HOA Dues are revealed to all home buyers prior to purchase. And, since not all home buyers understand the issue, I wanted to address “What is an HOA Fee and Why is it a Good Thing?”.

First, HOA is short for Home Owner’s Association. This term signifies that the builder/developer of the building or neighborhood legally filed some Covenants, Conditions and Restrictions that run with the property and likely filed Articles of Incorporation and Bylaws outlining the establishment of the Home Owners Association, their duties and voting rights.

The presence of an HOA will show up as an exception on your preliminary title report. Exceptions on the title report validate that there is some claim or limitation on property ownership. In the event of an HOA, the significance is that there are limitations to property use. Owners must conform to the guidelines in the Covenants, Conditions and Restrictions, which is sometimes loosely referred to as Community Rules.

When you order a set of HOA documents for review prior to purchase of property, (Meadow Walk’s HOA Documents are available for viewing here on this website) especally newer property including condos and townhomes, you may discover that the HOA package is over an inch thick! The package will include all HOA documents of public record as well as minutes of meetings, financial studies, budgets and more.

Know that the financial stability of your HOA is important. In the event that cash reserves don’t meet future obligations, there may be a special assessment levied on each home/unit. There arefee-based providers that will review HOA financial documents and provide an opinion of their stability.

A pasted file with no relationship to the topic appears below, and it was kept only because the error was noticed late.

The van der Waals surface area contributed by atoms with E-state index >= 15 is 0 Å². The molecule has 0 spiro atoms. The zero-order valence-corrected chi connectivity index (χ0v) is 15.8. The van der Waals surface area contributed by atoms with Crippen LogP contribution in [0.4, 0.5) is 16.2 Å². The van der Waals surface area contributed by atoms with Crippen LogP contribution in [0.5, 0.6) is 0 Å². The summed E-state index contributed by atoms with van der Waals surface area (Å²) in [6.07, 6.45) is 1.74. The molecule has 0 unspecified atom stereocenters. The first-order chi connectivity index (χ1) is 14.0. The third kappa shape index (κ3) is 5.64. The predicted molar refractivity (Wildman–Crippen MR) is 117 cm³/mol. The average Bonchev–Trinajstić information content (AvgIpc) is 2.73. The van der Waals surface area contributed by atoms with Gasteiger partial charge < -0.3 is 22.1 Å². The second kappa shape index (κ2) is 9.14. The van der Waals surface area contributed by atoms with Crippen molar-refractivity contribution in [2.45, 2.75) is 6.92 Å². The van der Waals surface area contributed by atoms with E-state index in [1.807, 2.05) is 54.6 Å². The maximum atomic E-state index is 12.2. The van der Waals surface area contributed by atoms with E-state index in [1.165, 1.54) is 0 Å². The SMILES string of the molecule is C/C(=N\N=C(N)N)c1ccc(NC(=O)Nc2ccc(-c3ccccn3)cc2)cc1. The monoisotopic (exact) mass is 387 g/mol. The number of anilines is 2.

Now, down to the nuts and bolts of What is an HOA Fee and Why is it a Good Thing? HOA fees pay for upkeep, maintenance and amenities. Sounds simple, right? It’s actually quite complex. The HOA document package will outline the obligations of the HOA and the obligations of the homeowner. For the HOA to fulfill it’s obligations requires funding, and that’s what HOA fees pay for.

Most Home Owners Associations have a governing body elected to the Board of Directors. The Board of Directors generally makes business decisions, such as establishing a budget, determining who will provide the blanket insurance policy, and what is the timing and frequency of component replacement (fences, roofs, siding), etc. The Board of Directors generally hires a management company to oversee who performs the HOA obligations, which often include tasks such as landscaping, pool maintenance, common area maintance, access gates, play areas, greenbelts, tennis courts, exterior maintenance. The management company may use their own staff, or they may hire sub-contractors to perform these tasks.

Many potential home buyers don’t see the value in paying HOA dues. Yet, if one understands that the fees are going to support the devlopment and lifestyle amenities, it often makes sense. Building insurance alone is a huge expense for the association, as is liability expense for insuring the common areas.

Establishing the amount of HOA dues is a fine balance, it needs to pay the current obligations and set aside reserve funds for repair and replacement expense.

Know this: If the HOA is deferring maintenance items due to lack of funds or oversight, it can cost the homeowners much, more more in the long term due to increased repair expense. Failure to paint wood siding and seal it from moisture instrusion can cause decay. It’s cheaper to keep it painted than it is to replace the siding!

Buyers, do your diligence on the HOA package. What do the fees cover? Do the items covered appear to be well maintained? If not, it could be a sign of deferred maintenance. Perhaps then look hard at the cash reserves and financial study in the HOA package. Deferred mainteance can be the precursor to a special assessment.